Benefits of Trade and Comparative Advantage
Supplementary resources for high school students
Definitions and Basics
Comparative Advantage, on Econlib
A person has a comparative advantage at producing something if he can produce it at lower cost than anyone else.
Having a comparative advantage is not the same as being the best at something. In fact, someone can be completely unskilled at doing something, yet still have a comparative advantage at doing it! How can that happen?….
Treasure Island: The Power of Trade. Part I. The Seemingly Simple Story of Comparative Advantage, by Russ Roberts on Econlib
We all have a good intuitive understanding of the power of trade. At the simplest level, if you have something I want and if I have something you want, and we trade we each other, we’re both better off.
So if I can knit and you can’t, and if you can grow corn and I can’t, it obviously makes sense for me to swap one of my sweaters for some of your corn. You and I might argue about the “price”—how many ears of corn one of my gorgeous sweaters is worth—but once the deal is done, you’re warmer and I’m on my way to being less hungry.
Trade seems simple.
Almost two hundred years ago, David Ricardo discovered something not so simple about trade that came to be called comparative advantage. Here is a story that will let us explore the mysteries of trade together.
Comparative Advantage: Free Trade Benefits High-Paid U.S. Workers, by Dwight R. Lee. FEE.org, October 1, 1999.
Absolute Versus Comparative Advantage: The most straightforward case for free trade is that countries have different absolute advantages in producing goods. For example, because of differences in soil and climate, the United States is better at producing wheat than Brazil, and Brazil is better at producing coffee than the United States. Obviously both countries are better off when Americans produce wheat and exchange a portion of it for some of the coffee that Brazilians produce.
But does this mean that a country with an absolute advantage in the production of a good should always produce that good rather than import it? No, as the English economist David Ricardo first explained in the early 1800s. A country can have an absolute advantage in the production of a good without having a comparative advantage. Comparative advantage is what determines whether it pays to produce a good or import it….
In the News and Examples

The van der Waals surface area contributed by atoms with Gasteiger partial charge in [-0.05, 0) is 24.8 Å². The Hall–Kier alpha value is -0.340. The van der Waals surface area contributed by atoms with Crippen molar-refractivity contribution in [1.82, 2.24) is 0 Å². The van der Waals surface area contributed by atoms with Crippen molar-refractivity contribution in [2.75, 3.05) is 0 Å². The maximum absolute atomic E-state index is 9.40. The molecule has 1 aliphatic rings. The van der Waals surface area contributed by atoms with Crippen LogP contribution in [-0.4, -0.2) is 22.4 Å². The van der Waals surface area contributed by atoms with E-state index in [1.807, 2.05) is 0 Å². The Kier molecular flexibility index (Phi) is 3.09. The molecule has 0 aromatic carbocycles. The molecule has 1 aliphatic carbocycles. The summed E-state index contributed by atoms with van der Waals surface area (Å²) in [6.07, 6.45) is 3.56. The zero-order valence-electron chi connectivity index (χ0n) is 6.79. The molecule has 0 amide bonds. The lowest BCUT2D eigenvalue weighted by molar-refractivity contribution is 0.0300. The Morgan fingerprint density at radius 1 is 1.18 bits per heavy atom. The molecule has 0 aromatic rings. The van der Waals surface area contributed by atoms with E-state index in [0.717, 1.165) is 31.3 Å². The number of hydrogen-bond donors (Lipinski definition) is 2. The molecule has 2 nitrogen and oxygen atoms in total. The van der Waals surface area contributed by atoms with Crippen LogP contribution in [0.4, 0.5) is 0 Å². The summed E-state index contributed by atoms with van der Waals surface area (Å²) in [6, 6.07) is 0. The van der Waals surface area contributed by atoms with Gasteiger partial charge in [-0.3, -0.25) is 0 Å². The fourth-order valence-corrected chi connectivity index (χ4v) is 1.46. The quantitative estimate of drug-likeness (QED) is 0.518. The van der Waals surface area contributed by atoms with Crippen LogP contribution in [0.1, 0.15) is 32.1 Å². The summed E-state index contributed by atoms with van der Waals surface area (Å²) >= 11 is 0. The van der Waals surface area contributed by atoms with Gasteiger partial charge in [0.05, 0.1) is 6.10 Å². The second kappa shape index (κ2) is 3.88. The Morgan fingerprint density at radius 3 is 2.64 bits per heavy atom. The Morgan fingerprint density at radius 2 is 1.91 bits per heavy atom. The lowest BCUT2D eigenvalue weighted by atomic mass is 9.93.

Trading countries both achieve gains from trade: Foreign Trade, or The Wedding Gown, by Jane Haldimand Marcet in John Hopkins’s Notions on Political Economy. 1831.
“Then I hope your honour will set us right,” replied Bob.—”Why,” said the landlord, “I maintain that, when two countries trade freely with each other, they are both gainers.”…
“This requires some explanation,” said the landlord, “which I will try to give you. Foreigners send over to us such goods as they can make or produce cheaper and better than we can; therefore, when we buy those goods, we get them cheaper or better than we could have made them ourselves.”… [par. 8.20]
A Little History: Primary Sources and References
“A Brief History of Comparative Advantage,” by Morgan Rose. Teacher’s Corner on Econlib, August 6, 2001.
For over 200 years, economists have touted an alternative approach in which specialization leads to wealth and self-sufficiency leads to poverty. In Book IV, Chapter 3, paragraph 31 of An Inquiry into the Nature and Causes of the Wealth of Nations (1789; 1st edition: 1776), Adam Smith showed how both parties can benefit from trade, but it was David Ricardo who is credited with what is commonly called “comparative advantage,” the idea that both parties can benefit from trade even if one of them is better at producing everything than the other….
Chapter 7, by David Ricardo, in On the Principles of Political Economy and Taxation on Econlib
To produce the wine in Portugal, might require only the labour of 80 men for one year, and to produce the cloth in the same country, might require the labour of 90 men for the same time. It would therefore be advantageous for her to export wine in exchange for cloth. This exchange might even take place, notwithstanding that the commodity imported by Portugal could be produced there with less labour than in England. Though she could make the cloth with the labour of 90 men, she would import it from a country where it required the labour of 100 men to produce it, because it would be advantageous to her rather to employ her capital in the production of wine, for which she would obtain more cloth from England, than she could produce by diverting a portion of her capital from the cultivation of vines to the manufacture of cloth. [par. 7.16 (See also pars. 7.13-7.15)]